The Other Person Your Child Needs
We’re miles apart connected through cell phones, but the smile I feel in her voice sinks into my bones. With me, through moves across the country, career changes, moments when I was feeling sorry for myself, and times I needed to celebrate, Sibyl always had the words that hit the spot. She’s never shied away from saying what was hard (she once told me to get off my butt and get started). But her words mattered because they were spoken from someone who knew me and loved me.
We know as adults we need these voices in our lives, but there’s someone who needs them even more: your child.
Wait a minute, your child has you, right? You’re the awesome parent who loves them more than anyone else in the world.
Exactly. You see your child through parent eyes, filled with hope and an achingly deep love that wants them to always try their best, always step into that next opportunity, always get that A, because you know they can do it. You were there the moment they made their grand entrance. You’re the one with the naked baby butt stories they beg you not to tell.
No way can an outside voice ever take your place, but they can fill a different seat at the table that you can’t.
Let’s face it. Somewhere between Lululemon and man buns, you’ve lost your coolness (okay, you haven’t lost it, you just can’t find it at the moment). You’re still essential, but now, there’s more your child needs. They need an additional, I-know-what-you’re-feeling voice. Here’s why:
They need a listening ear that’s not you, because sometimes it’s about you. Geesh, I don’t want my child talking to someone else about me! Actually, you do. Remember that time you made your daughter march back to her room (okay, she stomped) because the shorts she had on didn’t cover the essentials?
She felt like you had ruined her life. When she talks to her friends about it, they’re on her side, which isn’t always helpful. When she talks to another wise adult she trusts, they can help with the why behind the what and help her see you’re on her side too. Which is incredibly helpful.
They need someone to sit with them at ground zero. As parents, we want to get them past what hurts and help lift their eyes to tomorrow. But when something hurts, it hurts today. Your child needs someone to talk to that remembers what it feels like to sit at the lunch table alone, left out of the Friday night party, or dumped by their best friend. As parents, it’s tempting to talk them out of feeling sad. It’s okay, there are lots of other parties. But often, they are not ready for this conversation yet. This is where an outside person can “sit in it” with them and help them process their feelings, giving them time for perspective to seep in.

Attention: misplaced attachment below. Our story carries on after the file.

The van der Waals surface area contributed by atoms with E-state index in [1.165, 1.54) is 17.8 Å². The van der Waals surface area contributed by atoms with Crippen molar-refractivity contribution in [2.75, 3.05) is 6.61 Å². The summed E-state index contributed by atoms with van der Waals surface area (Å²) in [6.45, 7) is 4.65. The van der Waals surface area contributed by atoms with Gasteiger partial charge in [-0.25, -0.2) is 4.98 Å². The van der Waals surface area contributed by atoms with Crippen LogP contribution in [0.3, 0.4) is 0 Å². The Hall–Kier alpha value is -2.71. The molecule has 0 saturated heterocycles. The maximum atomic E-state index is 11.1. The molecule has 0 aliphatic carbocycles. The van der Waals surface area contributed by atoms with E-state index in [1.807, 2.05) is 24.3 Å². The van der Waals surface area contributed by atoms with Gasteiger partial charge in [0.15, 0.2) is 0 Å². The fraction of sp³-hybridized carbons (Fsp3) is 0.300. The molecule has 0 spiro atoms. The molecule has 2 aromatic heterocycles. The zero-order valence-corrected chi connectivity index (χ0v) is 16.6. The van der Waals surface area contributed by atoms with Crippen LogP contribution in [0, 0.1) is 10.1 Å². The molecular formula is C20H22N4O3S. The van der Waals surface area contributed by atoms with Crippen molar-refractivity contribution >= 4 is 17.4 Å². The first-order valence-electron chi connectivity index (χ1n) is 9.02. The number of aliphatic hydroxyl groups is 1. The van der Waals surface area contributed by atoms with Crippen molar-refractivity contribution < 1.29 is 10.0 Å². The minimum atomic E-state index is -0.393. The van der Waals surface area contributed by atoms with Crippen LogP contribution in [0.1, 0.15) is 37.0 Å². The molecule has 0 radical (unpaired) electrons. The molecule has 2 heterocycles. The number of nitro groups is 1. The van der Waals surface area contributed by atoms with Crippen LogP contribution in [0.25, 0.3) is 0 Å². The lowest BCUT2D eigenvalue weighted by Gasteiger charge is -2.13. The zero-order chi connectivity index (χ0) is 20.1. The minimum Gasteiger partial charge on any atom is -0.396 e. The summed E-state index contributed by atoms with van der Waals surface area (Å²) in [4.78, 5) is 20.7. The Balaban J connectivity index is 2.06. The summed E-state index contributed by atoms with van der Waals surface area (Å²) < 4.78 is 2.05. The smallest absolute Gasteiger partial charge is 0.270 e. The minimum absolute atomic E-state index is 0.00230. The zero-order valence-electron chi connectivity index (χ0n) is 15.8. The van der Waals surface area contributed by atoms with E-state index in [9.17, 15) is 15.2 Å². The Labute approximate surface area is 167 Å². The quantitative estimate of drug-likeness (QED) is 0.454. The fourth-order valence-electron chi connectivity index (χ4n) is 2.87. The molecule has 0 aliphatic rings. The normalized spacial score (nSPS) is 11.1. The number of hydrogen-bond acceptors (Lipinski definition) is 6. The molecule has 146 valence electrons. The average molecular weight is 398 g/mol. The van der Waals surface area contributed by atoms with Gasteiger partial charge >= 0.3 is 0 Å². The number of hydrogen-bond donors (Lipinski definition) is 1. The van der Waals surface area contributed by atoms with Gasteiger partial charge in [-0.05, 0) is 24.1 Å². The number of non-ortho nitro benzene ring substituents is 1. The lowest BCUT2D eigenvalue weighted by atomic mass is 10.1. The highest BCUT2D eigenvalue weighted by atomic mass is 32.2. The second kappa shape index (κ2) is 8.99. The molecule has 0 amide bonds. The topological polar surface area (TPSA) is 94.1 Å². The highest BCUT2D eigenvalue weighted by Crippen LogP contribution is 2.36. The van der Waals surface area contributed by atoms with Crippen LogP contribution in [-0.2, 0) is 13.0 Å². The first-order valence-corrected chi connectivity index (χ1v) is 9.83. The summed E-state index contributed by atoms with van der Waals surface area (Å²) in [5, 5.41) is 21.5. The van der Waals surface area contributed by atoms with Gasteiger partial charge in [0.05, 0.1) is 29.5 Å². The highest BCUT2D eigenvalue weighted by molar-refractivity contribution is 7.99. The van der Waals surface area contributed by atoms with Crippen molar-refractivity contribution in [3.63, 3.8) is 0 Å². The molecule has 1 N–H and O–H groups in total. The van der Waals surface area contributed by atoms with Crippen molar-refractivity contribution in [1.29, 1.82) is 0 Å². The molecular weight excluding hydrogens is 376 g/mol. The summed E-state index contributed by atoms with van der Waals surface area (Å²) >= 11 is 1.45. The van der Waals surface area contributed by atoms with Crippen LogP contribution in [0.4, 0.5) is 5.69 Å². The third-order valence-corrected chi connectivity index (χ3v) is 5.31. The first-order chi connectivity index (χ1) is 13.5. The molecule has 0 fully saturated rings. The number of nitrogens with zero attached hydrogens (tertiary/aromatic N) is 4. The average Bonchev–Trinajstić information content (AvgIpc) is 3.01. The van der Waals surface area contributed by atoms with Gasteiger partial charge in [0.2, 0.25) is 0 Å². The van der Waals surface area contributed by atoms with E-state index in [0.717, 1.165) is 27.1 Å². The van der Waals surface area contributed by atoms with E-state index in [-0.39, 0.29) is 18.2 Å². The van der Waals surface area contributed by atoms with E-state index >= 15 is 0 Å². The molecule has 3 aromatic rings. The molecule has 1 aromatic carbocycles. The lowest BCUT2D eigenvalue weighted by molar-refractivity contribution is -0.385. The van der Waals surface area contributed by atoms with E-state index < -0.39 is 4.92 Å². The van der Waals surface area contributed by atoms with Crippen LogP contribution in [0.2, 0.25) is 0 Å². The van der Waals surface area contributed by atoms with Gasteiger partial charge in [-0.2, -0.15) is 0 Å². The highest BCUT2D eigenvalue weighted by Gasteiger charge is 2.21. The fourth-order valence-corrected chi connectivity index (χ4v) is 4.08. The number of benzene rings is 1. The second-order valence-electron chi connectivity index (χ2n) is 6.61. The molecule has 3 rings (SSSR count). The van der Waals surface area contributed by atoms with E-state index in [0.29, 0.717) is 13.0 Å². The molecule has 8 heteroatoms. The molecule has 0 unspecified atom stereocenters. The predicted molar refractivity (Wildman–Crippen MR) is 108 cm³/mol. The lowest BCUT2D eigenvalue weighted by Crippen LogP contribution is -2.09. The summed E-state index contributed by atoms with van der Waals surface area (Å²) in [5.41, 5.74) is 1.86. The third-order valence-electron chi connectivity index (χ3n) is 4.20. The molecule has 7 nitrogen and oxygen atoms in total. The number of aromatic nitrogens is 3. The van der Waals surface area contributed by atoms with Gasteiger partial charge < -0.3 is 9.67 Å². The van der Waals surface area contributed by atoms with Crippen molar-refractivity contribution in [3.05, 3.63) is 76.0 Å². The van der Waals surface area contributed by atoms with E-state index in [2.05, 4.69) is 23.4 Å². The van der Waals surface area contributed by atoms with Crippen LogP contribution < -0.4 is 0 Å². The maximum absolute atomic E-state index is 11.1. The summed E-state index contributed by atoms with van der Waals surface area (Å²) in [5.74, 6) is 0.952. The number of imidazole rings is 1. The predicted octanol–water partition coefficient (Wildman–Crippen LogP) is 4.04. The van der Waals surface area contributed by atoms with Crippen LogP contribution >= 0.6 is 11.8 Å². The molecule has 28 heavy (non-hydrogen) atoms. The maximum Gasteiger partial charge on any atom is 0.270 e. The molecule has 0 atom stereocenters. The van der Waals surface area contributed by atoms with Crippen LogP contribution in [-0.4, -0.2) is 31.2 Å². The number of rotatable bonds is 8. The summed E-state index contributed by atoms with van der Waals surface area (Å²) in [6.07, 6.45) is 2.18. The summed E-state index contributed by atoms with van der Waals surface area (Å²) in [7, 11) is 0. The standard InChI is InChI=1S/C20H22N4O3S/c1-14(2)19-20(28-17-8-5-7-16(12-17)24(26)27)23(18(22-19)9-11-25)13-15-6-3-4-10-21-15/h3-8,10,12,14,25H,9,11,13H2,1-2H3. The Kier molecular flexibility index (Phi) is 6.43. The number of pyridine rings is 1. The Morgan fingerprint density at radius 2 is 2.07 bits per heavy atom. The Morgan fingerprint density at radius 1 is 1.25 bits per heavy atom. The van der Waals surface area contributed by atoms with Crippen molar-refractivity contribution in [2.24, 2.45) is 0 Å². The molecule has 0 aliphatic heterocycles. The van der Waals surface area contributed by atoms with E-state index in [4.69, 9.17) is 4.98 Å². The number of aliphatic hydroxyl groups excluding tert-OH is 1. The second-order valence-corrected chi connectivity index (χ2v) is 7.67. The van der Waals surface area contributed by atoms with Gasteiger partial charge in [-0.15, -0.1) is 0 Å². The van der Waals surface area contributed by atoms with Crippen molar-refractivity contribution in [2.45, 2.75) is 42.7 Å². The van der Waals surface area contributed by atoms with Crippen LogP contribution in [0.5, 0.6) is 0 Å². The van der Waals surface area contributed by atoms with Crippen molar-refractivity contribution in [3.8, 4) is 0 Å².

Some things are too itchy for a parent’s ears. We want our kids to talk to us about the hard stuff. Pornography, sexting, what their best friend got arrested for last night, that decision they made that turned out to be a terrible one. But this is where an outside person can be extremely valuable. They can listen without freaking out, bring some wise words and help your child see why they do need to share it with you. A wise outside voice they trust who also reinforces your family relationship and your family values is like gold, and it keeps your child from feeling isolated with things that feel too big to talk about.
If your child already has someone they can talk to that you trust, like a teacher, coach, small group leader, mentor, let your child know you’re okay with it. Be supportive of their conversations, letting them know they can share what they talk about, but don’t force it. And honor the relationship by allowing time for it.
But what if your child doesn’t have an outside voice?
Ask a leader in your church or at their school if there are any young adults they know well who may already be volunteering and would be willing to mentor or be a big brother or sister. Relationship is key here, so make sure it’s someone your kid can connect with.
If your church has small groups for children and students, encourage your child to join. Remember, that other voice doesn’t always have to be one on one. Sitting in a group of kids the same age with a great leader can be an incredible start.
Wherever you find the other person your child needs, get to know them, invite them to have coffee, and thank them for investing in your child.